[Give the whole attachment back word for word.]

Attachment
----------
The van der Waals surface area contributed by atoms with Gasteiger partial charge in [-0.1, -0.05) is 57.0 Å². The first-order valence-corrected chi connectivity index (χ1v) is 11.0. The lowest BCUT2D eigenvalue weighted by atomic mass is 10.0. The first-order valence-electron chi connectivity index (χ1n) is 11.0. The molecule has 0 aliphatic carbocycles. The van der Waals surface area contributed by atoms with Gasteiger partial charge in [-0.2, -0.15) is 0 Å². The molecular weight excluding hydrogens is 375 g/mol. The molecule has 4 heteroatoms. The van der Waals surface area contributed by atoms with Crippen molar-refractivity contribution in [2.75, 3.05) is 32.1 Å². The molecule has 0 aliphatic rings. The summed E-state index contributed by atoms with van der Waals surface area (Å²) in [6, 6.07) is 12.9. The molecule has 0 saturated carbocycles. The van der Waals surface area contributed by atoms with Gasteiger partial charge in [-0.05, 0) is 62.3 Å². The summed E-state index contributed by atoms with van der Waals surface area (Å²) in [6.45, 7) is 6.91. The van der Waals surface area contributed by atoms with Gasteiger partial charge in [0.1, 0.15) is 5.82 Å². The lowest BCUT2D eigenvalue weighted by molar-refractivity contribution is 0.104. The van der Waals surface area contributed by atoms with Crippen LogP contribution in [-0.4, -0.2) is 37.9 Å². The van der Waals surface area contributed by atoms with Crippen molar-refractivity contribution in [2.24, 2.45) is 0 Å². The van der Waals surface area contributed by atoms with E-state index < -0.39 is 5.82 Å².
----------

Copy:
The van der Waals surface area contributed by atoms with Gasteiger partial charge in [-0.1, -0.05) is 57.0 Å². The first-order valence-corrected chi connectivity index (χ1v) is 11.0. The lowest BCUT2D eigenvalue weighted by atomic mass is 10.0. The first-order valence-electron chi connectivity index (χ1n) is 11.0. The molecule has 0 aliphatic carbocycles. The van der Waals surface area contributed by atoms with Gasteiger partial charge in [-0.2, -0.15) is 0 Å². The molecular weight excluding hydrogens is 375 g/mol. The molecule has 4 heteroatoms. The van der Waals surface area contributed by atoms with Crippen molar-refractivity contribution in [2.75, 3.05) is 32.1 Å². The molecule has 0 aliphatic rings. The summed E-state index contributed by atoms with van der Waals surface area (Å²) in [6, 6.07) is 12.9. The molecule has 0 saturated carbocycles. The van der Waals surface area contributed by atoms with Gasteiger partial charge in [-0.05, 0) is 62.3 Å². The summed E-state index contributed by atoms with van der Waals surface area (Å²) in [6.45, 7) is 6.91. The van der Waals surface area contributed by atoms with Gasteiger partial charge in [0.1, 0.15) is 5.82 Å². The lowest BCUT2D eigenvalue weighted by molar-refractivity contribution is 0.104. The van der Waals surface area contributed by atoms with Crippen LogP contribution in [-0.4, -0.2) is 37.9 Å². The van der Waals surface area contributed by atoms with Crippen molar-refractivity contribution in [2.24, 2.45) is 0 Å². The van der Waals surface area contributed by atoms with E-state index < -0.39 is 5.82 Å².